As we mentioned last week Governor Deal vetoed HB456, the Sunset Bill. Many of us were disappointed because we think this is a good bill that will help make Georgia’s government more efficient and effective for Georgia taxpayers.
This morning I spoke with Rep. Chuck Martin (R-Alpharetta) who Chairs the Budget and Fiscal Affairs Oversight committee. He worked hard to get this bill passed with bi-partisan support and was on the Conference Committee that worked out this final details that insured it’s passage.
Like Chuck, I support Governor Deal and think he’s doing a great job as Governor, but we disagree with the Governor on this issue. Friends do that sometimes. I post Chuck’s comments on HB456 with his permission and in the spirit of continuing the debate. I hope we can come back next year and implement this with Governor Deal’s support.
Here is what Rep. Martin sent me.
First, let me say I supported candidate Nathan Deal and I support Governor Nathan Deal. I believe the Governor is making many of the right moves for our state during these economic times and look forward to continuing to work with he and his office.
That said, the veto of HB 456, “The Georgia Government Accountability Act”, a/k/a, “The Sunset Bill”, was in my opinion a mistake.
HB 456 could have led to the elimination of unneeded and underserving state agencies and departments. Similar measures have worked well in other states such as Texas. HB456 passed the Georgia House with only 18 votes against. HB 456 had true bi-partisan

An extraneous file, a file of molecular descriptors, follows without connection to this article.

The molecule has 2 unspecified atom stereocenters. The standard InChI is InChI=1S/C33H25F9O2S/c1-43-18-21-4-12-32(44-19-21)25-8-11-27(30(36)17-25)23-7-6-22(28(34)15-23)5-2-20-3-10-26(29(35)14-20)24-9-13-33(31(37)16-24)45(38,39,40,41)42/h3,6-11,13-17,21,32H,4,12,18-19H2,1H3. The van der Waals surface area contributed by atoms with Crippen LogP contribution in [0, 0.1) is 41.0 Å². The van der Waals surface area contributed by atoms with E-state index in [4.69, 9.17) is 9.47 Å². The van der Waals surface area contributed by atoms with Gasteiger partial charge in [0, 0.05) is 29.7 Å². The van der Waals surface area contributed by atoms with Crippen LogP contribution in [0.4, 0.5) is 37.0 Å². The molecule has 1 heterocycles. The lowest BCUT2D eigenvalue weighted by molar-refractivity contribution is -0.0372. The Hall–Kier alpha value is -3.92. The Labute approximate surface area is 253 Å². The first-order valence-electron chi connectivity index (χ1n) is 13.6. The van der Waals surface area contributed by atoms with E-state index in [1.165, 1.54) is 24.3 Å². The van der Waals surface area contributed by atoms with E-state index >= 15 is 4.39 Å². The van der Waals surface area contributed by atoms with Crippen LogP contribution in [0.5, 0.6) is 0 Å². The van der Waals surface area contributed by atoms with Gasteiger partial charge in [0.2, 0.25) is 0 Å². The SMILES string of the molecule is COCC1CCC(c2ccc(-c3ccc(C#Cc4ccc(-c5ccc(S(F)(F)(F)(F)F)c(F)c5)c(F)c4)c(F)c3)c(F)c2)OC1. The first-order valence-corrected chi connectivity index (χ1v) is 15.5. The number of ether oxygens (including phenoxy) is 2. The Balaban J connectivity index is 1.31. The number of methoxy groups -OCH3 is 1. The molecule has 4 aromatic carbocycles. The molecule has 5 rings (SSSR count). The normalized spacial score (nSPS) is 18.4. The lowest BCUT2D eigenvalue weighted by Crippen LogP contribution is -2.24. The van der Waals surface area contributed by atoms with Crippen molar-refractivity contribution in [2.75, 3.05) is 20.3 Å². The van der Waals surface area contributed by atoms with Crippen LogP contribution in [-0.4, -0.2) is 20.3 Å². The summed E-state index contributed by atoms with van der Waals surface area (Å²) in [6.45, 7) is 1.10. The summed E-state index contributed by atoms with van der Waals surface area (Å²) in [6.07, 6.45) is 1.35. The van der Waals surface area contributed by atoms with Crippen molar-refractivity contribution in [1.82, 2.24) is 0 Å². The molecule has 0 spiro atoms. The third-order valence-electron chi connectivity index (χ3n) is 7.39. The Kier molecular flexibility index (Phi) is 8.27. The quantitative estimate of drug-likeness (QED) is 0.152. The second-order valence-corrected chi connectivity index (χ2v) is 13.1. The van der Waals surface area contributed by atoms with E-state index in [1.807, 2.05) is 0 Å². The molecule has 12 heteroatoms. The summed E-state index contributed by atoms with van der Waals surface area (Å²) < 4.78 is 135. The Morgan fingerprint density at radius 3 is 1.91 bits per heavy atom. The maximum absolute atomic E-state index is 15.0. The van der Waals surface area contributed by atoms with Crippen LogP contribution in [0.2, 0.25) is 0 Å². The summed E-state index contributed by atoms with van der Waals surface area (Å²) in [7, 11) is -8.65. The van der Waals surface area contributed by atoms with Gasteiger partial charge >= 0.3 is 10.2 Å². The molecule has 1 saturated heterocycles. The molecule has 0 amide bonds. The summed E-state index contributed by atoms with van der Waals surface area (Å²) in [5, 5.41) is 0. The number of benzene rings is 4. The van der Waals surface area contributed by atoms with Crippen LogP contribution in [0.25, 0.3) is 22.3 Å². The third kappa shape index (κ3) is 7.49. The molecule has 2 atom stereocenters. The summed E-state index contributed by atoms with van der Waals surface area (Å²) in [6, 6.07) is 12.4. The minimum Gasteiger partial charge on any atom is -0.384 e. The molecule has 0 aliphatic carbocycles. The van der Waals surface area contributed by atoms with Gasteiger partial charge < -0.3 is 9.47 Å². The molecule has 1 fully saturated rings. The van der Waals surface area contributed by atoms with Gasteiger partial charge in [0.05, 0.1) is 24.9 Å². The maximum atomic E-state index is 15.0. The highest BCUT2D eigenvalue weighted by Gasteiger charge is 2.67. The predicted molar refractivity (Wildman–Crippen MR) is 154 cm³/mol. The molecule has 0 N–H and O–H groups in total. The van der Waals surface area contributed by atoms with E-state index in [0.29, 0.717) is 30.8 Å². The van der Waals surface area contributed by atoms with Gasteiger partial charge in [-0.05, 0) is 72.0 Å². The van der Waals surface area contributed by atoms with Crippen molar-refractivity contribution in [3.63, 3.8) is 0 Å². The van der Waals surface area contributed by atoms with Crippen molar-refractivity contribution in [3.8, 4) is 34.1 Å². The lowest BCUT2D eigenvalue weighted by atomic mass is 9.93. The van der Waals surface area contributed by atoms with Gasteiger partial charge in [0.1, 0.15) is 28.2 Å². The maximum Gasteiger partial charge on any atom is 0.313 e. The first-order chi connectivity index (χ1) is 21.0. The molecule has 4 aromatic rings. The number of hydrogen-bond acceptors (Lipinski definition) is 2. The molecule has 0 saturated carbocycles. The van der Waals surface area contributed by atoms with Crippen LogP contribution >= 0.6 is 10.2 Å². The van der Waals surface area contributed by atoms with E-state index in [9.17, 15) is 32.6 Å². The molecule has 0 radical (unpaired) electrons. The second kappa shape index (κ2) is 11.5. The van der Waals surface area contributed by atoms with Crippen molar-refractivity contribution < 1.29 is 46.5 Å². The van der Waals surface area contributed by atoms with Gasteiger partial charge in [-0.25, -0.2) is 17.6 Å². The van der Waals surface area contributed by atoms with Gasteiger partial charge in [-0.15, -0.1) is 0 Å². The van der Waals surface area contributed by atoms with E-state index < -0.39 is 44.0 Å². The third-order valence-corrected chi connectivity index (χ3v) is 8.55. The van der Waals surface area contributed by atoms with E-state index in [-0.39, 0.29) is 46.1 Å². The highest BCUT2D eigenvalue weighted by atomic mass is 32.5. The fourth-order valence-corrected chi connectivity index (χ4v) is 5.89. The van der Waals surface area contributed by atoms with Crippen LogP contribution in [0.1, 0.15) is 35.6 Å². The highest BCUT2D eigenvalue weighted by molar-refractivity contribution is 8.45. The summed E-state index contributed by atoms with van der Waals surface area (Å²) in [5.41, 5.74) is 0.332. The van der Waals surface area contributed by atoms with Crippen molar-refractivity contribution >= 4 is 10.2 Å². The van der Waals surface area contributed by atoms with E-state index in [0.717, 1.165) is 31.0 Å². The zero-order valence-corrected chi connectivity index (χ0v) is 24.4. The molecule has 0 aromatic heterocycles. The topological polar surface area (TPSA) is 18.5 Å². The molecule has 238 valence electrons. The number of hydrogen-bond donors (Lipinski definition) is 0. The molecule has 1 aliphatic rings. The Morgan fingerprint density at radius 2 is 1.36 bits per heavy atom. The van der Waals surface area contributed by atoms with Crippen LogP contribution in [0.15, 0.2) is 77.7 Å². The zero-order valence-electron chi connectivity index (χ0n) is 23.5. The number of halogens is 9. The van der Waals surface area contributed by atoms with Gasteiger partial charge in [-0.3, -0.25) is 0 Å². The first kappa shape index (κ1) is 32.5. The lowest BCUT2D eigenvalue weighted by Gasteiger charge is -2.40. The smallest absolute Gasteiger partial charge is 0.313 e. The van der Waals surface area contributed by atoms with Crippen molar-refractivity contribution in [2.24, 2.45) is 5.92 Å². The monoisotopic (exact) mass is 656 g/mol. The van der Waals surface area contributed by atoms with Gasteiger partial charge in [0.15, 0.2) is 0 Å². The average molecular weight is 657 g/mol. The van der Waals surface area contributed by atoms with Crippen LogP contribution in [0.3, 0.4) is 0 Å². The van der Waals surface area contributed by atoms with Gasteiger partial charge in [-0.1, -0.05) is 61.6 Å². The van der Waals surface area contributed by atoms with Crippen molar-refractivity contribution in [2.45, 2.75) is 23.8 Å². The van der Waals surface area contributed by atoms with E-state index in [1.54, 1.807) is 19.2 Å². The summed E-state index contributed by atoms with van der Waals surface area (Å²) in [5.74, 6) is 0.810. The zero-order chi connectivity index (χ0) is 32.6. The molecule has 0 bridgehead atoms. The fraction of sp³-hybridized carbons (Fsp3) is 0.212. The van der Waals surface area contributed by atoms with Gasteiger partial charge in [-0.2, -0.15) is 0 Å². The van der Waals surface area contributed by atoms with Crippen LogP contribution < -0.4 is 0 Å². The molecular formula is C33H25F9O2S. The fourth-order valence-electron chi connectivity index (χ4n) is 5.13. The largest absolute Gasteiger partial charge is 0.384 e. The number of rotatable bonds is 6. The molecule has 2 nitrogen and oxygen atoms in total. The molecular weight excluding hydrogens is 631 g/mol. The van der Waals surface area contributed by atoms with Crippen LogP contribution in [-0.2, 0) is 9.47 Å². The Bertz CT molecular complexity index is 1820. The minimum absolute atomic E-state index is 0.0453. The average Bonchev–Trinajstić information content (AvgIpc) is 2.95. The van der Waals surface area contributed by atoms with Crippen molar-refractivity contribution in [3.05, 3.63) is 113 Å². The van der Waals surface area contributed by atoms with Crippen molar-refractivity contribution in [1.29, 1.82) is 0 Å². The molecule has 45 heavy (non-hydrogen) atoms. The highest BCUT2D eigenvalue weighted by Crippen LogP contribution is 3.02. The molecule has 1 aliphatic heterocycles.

support including the leadership in both parties. In the Senate HB 456 passed with only 8 votes against.
The veto was based, according to a statement by the governor’s office, on the cost of the implementation. I believe vetoing the bill on this basis was misguided, here is why:
Approximate State Revenues for Fiscal Year 2012: $18,500,000,000.00
Staff’s estimated cost of elimination of HB 456: $7,000,000.00*
* This uses staff’s high in the estimate figure; I personally do not believe the additional annual cost would be near that amount.
So, cost of implementation would use .0378% (.000378) of state revenues with the potential of saving taxpayers’ money.
Let’s examine that cost when presented in terms of a Georgia family.
Let’s say a family makes $40,000 per year and they spent .0378% of their income to make sure they are getting a good value for their spending. In that case, the Georgia family would spend $15.14 per year, $.29 per week, $.04 per day to get a financial
Now ask yourself, if you make $40,000 per year would you spent $.04 per day, four cents per day, to insure you were getting a value for the money you spent – I think most Georgia families would say yes, I would and I will.
In fact, I expect the Georgia General Assembly will continue to keep this front and center in 2013 and until it becomes law in Georgia.
Representative Chuck Martin, R-Alpharetta
Budget and Fiscal Affairs Oversight, Chairman